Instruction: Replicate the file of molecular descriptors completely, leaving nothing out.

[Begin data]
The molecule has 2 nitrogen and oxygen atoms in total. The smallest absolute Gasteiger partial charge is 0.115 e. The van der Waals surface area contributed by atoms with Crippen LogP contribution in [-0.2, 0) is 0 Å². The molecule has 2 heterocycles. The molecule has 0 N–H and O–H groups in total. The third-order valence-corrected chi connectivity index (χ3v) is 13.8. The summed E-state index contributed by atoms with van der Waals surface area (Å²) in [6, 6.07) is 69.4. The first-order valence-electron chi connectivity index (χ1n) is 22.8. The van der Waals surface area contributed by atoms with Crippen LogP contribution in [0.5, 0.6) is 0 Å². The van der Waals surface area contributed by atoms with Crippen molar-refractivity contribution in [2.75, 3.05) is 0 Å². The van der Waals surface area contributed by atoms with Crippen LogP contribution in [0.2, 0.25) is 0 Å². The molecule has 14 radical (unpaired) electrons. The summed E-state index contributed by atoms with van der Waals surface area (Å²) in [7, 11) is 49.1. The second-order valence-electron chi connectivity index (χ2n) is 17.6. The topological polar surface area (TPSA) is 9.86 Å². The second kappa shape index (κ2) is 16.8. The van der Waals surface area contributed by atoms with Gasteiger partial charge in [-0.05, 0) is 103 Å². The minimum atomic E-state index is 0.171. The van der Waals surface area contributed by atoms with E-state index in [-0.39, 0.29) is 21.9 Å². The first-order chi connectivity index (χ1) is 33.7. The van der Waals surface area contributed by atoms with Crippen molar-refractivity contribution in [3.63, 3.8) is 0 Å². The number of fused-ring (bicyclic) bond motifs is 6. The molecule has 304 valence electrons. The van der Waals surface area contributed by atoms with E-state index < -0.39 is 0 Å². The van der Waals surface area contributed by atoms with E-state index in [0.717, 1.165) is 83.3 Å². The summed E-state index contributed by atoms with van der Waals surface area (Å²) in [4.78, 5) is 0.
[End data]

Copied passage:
The molecule has 2 nitrogen and oxygen atoms in total. The smallest absolute Gasteiger partial charge is 0.115 e. The van der Waals surface area contributed by atoms with Crippen LogP contribution in [-0.2, 0) is 0 Å². The molecule has 2 heterocycles. The molecule has 0 N–H and O–H groups in total. The third-order valence-corrected chi connectivity index (χ3v) is 13.8. The summed E-state index contributed by atoms with van der Waals surface area (Å²) in [6, 6.07) is 69.4. The first-order valence-electron chi connectivity index (χ1n) is 22.8. The van der Waals surface area contributed by atoms with Crippen LogP contribution in [0.5, 0.6) is 0 Å². The van der Waals surface area contributed by atoms with Crippen molar-refractivity contribution in [2.75, 3.05) is 0 Å². The van der Waals surface area contributed by atoms with Crippen LogP contribution in [0.2, 0.25) is 0 Å². The molecule has 14 radical (unpaired) electrons. The summed E-state index contributed by atoms with van der Waals surface area (Å²) in [7, 11) is 49.1. The second-order valence-electron chi connectivity index (χ2n) is 17.6. The topological polar surface area (TPSA) is 9.86 Å². The second kappa shape index (κ2) is 16.8. The van der Waals surface area contributed by atoms with Gasteiger partial charge in [-0.05, 0) is 103 Å². The minimum atomic E-state index is 0.171. The van der Waals surface area contributed by atoms with E-state index in [-0.39, 0.29) is 21.9 Å². The first-order chi connectivity index (χ1) is 33.7. The van der Waals surface area contributed by atoms with Crippen molar-refractivity contribution in [3.63, 3.8) is 0 Å². The number of fused-ring (bicyclic) bond motifs is 6. The molecule has 304 valence electrons. The van der Waals surface area contributed by atoms with E-state index < -0.39 is 0 Å². The van der Waals surface area contributed by atoms with E-state index in [0.717, 1.165) is 83.3 Å². The summed E-state index contributed by atoms with van der Waals surface area (Å²) in [4.78, 5) is 0.